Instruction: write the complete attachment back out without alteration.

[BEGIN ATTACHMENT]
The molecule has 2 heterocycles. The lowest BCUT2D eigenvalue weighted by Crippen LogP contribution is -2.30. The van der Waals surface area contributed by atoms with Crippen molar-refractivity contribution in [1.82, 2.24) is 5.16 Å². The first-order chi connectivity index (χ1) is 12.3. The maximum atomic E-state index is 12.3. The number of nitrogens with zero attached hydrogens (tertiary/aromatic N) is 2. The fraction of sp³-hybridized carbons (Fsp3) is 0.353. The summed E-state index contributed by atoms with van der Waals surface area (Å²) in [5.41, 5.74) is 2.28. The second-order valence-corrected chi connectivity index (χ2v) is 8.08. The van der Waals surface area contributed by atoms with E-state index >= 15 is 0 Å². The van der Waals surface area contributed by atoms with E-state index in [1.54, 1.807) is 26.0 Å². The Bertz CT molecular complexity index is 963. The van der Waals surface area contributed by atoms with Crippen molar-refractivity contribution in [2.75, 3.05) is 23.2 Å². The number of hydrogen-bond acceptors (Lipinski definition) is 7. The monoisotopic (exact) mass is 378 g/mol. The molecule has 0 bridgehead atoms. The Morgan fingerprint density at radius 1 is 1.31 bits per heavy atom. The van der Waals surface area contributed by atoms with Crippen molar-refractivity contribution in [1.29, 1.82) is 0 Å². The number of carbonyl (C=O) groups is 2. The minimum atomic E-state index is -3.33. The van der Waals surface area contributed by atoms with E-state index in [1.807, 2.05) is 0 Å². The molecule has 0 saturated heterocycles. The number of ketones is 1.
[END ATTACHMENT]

The molecule has 2 heterocycles. The lowest BCUT2D eigenvalue weighted by Crippen LogP contribution is -2.30. The van der Waals surface area contributed by atoms with Crippen molar-refractivity contribution in [1.82, 2.24) is 5.16 Å². The first-order chi connectivity index (χ1) is 12.3. The maximum atomic E-state index is 12.3. The number of nitrogens with zero attached hydrogens (tertiary/aromatic N) is 2. The fraction of sp³-hybridized carbons (Fsp3) is 0.353. The summed E-state index contributed by atoms with van der Waals surface area (Å²) in [5.41, 5.74) is 2.28. The second-order valence-corrected chi connectivity index (χ2v) is 8.08. The van der Waals surface area contributed by atoms with E-state index >= 15 is 0 Å². The van der Waals surface area contributed by atoms with E-state index in [1.54, 1.807) is 26.0 Å². The Bertz CT molecular complexity index is 963. The van der Waals surface area contributed by atoms with Crippen molar-refractivity contribution in [2.75, 3.05) is 23.2 Å². The number of hydrogen-bond acceptors (Lipinski definition) is 7. The monoisotopic (exact) mass is 378 g/mol. The molecule has 0 bridgehead atoms. The Morgan fingerprint density at radius 1 is 1.31 bits per heavy atom. The van der Waals surface area contributed by atoms with Crippen molar-refractivity contribution in [1.29, 1.82) is 0 Å². The number of carbonyl (C=O) groups is 2. The minimum atomic E-state index is -3.33. The van der Waals surface area contributed by atoms with E-state index in [1.807, 2.05) is 0 Å². The molecule has 0 saturated heterocycles. The number of ketones is 1.